Hardest topics; Haemoglobin (fetal, affinity, etc), CO2 Distribution (5% in blood plasma, 10%..etc), LYMPHATIC system, Translocation.
    What do you guys think?
    Hmm yeah in a way but I find the content easy, its just the wording thats so difficult to get right in the exam.. thats what ive noticed. You might write a whole essay and its right but you've missed key words out.. I would prefer to get asked about that than some wierd stuff on clones or stem cells :confused:
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    I dunno. In my experience (though, that's not much XD) CDs have always sucked. But this one has a lot of useful stuff on it, check it out I don't have it on my computer though, sorry man.

    Yeah I agree the lymphatic system is pretty hard.. how's the CO2 transported again? Hydrowatsit?
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    does anyone else think that, after doing all the past papers for this spec that, 2010 may was the hardest? no wonder im having to resit it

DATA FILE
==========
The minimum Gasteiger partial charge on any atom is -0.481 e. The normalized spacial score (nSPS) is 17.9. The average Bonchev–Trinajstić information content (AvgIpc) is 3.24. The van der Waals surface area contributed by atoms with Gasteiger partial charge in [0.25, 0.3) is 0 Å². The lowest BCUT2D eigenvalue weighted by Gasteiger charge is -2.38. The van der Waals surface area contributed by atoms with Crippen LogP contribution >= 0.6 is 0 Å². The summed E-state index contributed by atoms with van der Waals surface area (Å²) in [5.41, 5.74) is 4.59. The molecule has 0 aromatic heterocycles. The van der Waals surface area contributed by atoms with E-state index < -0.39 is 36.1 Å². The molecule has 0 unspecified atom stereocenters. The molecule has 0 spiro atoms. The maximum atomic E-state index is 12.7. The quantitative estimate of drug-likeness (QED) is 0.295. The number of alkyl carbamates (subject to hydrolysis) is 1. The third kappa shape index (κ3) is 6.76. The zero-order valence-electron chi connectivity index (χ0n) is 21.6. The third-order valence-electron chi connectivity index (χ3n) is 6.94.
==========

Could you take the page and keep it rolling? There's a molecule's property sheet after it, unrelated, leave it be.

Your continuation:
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    (Original post by Rosi M)
    Hmm yeah in a way but I find the content easy, its just the wording thats so difficult to get right in the exam.. thats what ive noticed. You might write a whole essay and its right but you've missed key words out.. I would prefer to get asked about that than some wierd stuff on clones or stem cells :confused:
    True, always try reading question properly - i got 0 marks on a 6 marker because i didnt read but w.e i said was correct. Learnt a lesson lol
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    (Original post by xMaGic)
    Everyone came to this thread 2 days before the exam! Haha
    Oh yeah - does anyone have the link for the spec?
    http://www.ocr.org.uk/download/kd/oc...d_gce_spec.pdf

    pg 8
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    Can anyone form a list of all possible 7 mark questions? You know the one that has "one mark available for the quality of written communication" written before the answer space.

    So far I have:

    - Protein synthesis & division of Labour
    - Different ways to cross the Phospholipid bilayer
    - Outlining the whole Mitosis process

    (So far in module 1)

    Spoiler:
    Show


    (Original post by xMaGic)
    x
    (Original post by dansheriff)
    x
    (Original post by Rosi M)
    x
    (Original post by hellosarah)
    x
    Maybe you guys could help